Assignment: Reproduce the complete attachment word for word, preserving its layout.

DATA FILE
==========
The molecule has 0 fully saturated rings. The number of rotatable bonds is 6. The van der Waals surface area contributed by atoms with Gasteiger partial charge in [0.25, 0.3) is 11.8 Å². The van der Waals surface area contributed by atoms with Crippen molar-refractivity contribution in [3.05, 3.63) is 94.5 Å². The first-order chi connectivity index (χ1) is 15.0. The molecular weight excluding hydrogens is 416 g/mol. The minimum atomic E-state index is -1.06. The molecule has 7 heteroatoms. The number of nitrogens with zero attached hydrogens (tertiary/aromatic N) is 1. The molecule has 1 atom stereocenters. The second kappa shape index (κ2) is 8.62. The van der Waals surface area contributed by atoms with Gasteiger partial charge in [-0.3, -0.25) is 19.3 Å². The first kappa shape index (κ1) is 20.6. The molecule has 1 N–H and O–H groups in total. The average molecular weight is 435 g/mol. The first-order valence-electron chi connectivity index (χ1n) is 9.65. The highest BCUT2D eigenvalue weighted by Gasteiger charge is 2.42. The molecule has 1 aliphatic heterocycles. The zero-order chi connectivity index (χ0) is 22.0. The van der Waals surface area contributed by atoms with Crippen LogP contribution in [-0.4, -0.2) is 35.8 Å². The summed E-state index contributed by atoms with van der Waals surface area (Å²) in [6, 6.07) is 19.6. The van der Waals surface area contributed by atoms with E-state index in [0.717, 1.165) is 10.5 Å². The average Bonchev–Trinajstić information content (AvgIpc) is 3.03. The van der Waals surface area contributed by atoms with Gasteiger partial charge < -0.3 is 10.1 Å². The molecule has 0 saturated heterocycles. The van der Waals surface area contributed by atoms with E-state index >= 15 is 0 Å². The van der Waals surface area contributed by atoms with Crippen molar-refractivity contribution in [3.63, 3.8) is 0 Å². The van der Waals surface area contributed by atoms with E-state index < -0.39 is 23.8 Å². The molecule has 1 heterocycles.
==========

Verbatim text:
The molecule has 0 fully saturated rings. The number of rotatable bonds is 6. The van der Waals surface area contributed by atoms with Gasteiger partial charge in [0.25, 0.3) is 11.8 Å². The van der Waals surface area contributed by atoms with Crippen molar-refractivity contribution in [3.05, 3.63) is 94.5 Å². The first-order chi connectivity index (χ1) is 15.0. The molecular weight excluding hydrogens is 416 g/mol. The minimum atomic E-state index is -1.06. The molecule has 7 heteroatoms. The number of nitrogens with zero attached hydrogens (tertiary/aromatic N) is 1. The molecule has 1 atom stereocenters. The second kappa shape index (κ2) is 8.62. The van der Waals surface area contributed by atoms with Gasteiger partial charge in [-0.3, -0.25) is 19.3 Å². The first kappa shape index (κ1) is 20.6. The molecule has 1 N–H and O–H groups in total. The average molecular weight is 435 g/mol. The first-order valence-electron chi connectivity index (χ1n) is 9.65. The highest BCUT2D eigenvalue weighted by Gasteiger charge is 2.42. The molecule has 1 aliphatic heterocycles. The zero-order chi connectivity index (χ0) is 22.0. The van der Waals surface area contributed by atoms with Crippen LogP contribution in [-0.4, -0.2) is 35.8 Å². The summed E-state index contributed by atoms with van der Waals surface area (Å²) in [6, 6.07) is 19.6. The van der Waals surface area contributed by atoms with E-state index in [0.717, 1.165) is 10.5 Å². The average Bonchev–Trinajstić information content (AvgIpc) is 3.03. The van der Waals surface area contributed by atoms with Gasteiger partial charge < -0.3 is 10.1 Å². The molecule has 0 saturated heterocycles. The van der Waals surface area contributed by atoms with E-state index >= 15 is 0 Å². The van der Waals surface area contributed by atoms with Crippen molar-refractivity contribution in [3.63, 3.8) is 0 Å². The van der Waals surface area contributed by atoms with E-state index < -0.39 is 23.8 Å². The molecule has 1 heterocycles.